Equal Protection: Race, Rights, Remedies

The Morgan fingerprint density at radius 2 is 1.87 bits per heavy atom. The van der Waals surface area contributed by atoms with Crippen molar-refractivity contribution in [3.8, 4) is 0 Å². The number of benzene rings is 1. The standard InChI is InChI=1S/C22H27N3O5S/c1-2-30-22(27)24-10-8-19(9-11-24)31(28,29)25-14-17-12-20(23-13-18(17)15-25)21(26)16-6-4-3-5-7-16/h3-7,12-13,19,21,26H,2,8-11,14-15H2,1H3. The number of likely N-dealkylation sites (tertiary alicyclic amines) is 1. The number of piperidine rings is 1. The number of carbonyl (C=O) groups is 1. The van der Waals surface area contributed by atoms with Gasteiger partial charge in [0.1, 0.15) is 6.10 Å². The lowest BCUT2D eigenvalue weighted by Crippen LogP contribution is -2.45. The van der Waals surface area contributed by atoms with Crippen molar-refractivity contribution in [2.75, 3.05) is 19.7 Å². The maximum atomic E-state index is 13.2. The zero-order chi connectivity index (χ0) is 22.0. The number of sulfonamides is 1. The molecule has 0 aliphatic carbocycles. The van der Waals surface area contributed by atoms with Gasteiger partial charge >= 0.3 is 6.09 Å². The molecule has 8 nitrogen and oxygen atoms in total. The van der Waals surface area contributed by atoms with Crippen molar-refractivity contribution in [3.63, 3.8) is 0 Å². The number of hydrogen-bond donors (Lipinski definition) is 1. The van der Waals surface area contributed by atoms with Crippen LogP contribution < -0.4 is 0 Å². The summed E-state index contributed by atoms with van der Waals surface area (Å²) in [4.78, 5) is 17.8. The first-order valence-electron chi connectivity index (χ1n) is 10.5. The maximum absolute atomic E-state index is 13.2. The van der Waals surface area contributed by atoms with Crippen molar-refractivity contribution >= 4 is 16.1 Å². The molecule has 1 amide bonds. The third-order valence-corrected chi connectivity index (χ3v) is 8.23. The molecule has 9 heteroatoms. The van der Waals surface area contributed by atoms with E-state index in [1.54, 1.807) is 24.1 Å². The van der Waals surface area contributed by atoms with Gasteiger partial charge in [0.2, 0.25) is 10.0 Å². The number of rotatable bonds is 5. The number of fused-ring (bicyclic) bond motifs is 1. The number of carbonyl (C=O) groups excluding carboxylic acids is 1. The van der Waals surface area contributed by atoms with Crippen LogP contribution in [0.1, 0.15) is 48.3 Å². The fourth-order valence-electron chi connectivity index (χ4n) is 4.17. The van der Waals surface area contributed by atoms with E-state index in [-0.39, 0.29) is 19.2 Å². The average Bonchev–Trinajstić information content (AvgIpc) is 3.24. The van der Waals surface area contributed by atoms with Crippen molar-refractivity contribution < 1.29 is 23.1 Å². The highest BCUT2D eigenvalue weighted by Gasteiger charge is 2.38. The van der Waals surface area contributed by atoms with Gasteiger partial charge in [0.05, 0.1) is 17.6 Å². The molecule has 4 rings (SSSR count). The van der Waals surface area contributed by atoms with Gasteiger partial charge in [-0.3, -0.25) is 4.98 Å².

This course examines the law and theory of equal protection under the U.S. Constitution. It considers equal protection both as a rubric in which race has been the central paradigm and as a framework for addressing a broader set of social issues. Topics include changing conceptions of racial discrimination and racial neutrality; the problems of social-role discrimination in the contexts of sex and sexual orientation; the fundamental-rights branch of equal protection doctrine; and the institutional considerations that shape the ways in which courts, legislatures, and other governmental bodies deal with questions of equality. Attention will be given to the University of Michigan's own experience with the constitutional law of affirmative action, from the Grutter and Gratz cases through Schuette v. Cantrell.
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